This article discusses ways conscious conception encompasses physical, emotional, spiritual, and practical considerations that prepare parents to welcome, nurture, and parent their baby, and that form foundations for bonding and secure attachment.
This article discusses a 44-item questionnaire developed to investigate the axes along which maternal models are organized. It was predicted that two primary axes, warmth and invasiveness, would be identified, and questionnaire data were collected from mothers in Great Britain and Hungary. The predicted axes were confirmed and a 14-item short-form questionnaire, with good psychometric properties, was derived.
Preverbal contents need special attention in the therapeutic process, due to their difficult accessibility and the tendency to be actuated in the therapeutic relationship. In this article, the author describes how essential steps in intrauterine development are linked to the symbolic representation of the mother-child unit and emphasizes the importance of body-related experiences in curing preverbal traumas.
This article describes the benefits of The Calming Womb Family Therapy Model (CWFTM) is a multi-modal, integrative, early intervention approach to treating mothers and their babies from conception through the first year postnatally.
Using a three-round hybrid Delphi methodology, the current study utilized a panel of “expert” birth professionals (n=20 after three rounds) to examine content and logistical factors that may be most effective for inclusion in the design, development, and delivery of pre- and perinatal (PPN) parenting programs of the 21st century.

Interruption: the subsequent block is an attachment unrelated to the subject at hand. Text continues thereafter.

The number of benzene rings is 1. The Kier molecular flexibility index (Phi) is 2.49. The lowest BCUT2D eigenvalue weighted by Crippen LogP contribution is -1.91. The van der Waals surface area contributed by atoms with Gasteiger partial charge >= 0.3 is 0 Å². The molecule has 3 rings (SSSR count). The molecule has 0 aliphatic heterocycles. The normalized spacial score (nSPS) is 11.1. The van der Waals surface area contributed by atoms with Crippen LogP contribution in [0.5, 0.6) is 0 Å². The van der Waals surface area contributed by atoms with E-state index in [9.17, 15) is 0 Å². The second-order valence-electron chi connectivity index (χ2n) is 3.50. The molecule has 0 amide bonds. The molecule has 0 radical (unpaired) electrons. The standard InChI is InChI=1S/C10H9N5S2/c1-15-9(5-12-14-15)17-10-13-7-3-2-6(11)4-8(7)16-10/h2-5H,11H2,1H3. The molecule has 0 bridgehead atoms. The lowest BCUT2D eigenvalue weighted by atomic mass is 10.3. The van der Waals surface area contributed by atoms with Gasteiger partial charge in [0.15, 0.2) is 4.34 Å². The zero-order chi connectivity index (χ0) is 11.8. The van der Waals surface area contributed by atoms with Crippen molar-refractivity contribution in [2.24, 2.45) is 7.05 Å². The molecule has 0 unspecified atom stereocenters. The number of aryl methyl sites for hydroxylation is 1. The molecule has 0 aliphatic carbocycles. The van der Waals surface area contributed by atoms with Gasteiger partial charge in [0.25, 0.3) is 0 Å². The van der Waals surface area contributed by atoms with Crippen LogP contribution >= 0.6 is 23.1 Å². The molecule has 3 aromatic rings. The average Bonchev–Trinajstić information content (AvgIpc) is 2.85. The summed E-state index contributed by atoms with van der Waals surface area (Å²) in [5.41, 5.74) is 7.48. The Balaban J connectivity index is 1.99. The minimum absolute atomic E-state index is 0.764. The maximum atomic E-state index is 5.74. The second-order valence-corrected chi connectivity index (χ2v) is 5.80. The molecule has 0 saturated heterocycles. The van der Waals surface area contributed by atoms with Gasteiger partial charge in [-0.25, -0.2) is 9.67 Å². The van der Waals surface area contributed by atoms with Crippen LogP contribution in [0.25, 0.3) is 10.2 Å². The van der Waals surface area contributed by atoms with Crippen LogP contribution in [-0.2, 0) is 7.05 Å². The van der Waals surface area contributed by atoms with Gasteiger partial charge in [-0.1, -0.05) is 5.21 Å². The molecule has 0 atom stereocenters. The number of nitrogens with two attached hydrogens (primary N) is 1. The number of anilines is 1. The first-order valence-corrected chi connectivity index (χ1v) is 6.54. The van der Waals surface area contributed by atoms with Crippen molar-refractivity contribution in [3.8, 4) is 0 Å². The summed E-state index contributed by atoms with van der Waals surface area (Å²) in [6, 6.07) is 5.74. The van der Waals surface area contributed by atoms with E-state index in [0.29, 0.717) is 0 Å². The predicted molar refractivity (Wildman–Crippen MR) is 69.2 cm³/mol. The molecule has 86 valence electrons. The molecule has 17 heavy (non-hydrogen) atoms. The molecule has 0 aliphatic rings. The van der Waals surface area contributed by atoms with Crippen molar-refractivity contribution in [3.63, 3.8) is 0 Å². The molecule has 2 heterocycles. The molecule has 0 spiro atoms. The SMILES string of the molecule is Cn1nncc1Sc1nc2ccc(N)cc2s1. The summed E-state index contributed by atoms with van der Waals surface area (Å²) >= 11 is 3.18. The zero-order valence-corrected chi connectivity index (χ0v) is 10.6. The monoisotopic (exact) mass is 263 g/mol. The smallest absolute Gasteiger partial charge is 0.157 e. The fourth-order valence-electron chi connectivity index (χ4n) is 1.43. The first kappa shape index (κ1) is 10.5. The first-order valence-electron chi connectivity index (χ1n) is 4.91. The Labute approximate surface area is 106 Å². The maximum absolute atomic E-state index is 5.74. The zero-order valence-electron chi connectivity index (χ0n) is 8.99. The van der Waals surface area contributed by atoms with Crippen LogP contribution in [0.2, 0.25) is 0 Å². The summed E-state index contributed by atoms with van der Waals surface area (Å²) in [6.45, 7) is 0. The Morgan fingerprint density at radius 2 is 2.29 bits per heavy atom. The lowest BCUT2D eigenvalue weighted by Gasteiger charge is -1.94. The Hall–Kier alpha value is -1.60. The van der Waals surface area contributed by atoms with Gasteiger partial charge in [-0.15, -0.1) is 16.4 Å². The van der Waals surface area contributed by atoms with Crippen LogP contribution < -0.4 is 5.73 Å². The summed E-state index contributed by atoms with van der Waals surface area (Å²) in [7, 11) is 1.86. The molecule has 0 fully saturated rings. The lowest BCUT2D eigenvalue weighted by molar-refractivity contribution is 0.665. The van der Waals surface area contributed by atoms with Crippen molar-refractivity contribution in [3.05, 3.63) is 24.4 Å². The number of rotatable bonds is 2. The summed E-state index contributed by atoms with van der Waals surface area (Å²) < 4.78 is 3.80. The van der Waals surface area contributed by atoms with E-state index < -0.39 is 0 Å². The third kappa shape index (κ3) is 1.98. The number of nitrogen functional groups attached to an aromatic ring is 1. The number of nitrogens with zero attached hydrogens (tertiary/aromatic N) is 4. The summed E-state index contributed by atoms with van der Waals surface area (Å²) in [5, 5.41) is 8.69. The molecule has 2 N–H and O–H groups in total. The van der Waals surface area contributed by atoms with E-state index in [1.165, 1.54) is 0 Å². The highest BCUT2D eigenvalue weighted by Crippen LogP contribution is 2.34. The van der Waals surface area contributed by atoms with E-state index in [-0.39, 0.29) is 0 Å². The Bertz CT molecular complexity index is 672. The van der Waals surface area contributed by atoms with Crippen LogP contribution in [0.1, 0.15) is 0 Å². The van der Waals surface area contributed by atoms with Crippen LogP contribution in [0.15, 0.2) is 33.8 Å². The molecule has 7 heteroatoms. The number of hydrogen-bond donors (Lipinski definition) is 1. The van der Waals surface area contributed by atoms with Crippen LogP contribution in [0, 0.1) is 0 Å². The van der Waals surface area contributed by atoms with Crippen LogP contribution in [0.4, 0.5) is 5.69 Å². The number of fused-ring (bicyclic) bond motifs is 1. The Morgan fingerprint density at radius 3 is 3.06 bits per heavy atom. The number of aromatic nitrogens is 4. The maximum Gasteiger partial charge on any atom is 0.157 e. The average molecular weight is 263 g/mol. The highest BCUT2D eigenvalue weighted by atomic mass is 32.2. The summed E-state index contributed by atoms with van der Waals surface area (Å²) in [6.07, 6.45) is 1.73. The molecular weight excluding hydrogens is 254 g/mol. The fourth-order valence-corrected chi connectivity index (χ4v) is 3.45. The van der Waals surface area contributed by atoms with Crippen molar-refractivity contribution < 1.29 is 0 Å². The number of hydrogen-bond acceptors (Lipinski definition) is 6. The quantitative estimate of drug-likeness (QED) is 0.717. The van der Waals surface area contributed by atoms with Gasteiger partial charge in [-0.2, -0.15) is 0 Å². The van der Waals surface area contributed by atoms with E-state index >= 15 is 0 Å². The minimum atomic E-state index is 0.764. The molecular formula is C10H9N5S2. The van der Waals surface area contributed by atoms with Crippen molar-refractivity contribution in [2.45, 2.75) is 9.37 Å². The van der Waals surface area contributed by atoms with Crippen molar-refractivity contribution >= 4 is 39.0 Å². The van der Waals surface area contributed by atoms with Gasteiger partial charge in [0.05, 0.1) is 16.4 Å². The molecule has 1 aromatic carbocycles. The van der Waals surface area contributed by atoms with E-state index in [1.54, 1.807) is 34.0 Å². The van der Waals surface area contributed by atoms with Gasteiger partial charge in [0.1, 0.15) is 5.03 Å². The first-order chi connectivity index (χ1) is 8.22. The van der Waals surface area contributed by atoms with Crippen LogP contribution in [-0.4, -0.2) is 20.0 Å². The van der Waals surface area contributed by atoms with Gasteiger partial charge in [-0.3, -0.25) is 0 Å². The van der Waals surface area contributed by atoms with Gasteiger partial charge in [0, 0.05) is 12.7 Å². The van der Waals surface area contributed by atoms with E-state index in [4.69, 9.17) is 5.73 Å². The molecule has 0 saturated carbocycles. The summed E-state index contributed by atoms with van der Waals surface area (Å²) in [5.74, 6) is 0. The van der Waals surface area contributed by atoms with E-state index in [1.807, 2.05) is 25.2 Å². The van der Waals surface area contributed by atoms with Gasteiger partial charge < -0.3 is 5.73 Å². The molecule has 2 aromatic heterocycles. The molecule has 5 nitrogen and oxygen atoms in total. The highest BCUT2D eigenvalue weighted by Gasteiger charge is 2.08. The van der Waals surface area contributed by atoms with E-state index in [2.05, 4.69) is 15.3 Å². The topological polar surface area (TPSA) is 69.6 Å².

Reprinted from JOPPPAH 23(2) Winter, 2008. This article investigates the relationship between traumatic events from conception to birth and Schizoid Personality Disorder, Dysfunction, and Deprivation.
Updated Author Bio:
Shirley Ward works as a Pre and Perinatal Psychotherapist at the Amethyst Resource Centre For Human Development in the Republic of Ireland. Her book, Fractals from the Womb, published in 2014 is to be republished shortly. She may be contacted on her website www.shirleyward.org and on her email firstname.lastname@example.org
This paper focuses on the topic of childbirth, exploring the history of its marginalization within the humanities. This paper demonstrates that ignoring birth on an intellectual level contributes to diminishing the topic more broadly on the cultural level, and this has real-world implications for how our societies treat children, women, and families.
This article was originally published in the Pre- and Peri-natal Psychology Journal 8(3) (Spring 1994),187-199. This paper draws on the latest scientific findings to show how specific changes in 1) parenthood, 2) birthing practices, and 3) how we view ourselves (psychology) could transform the world.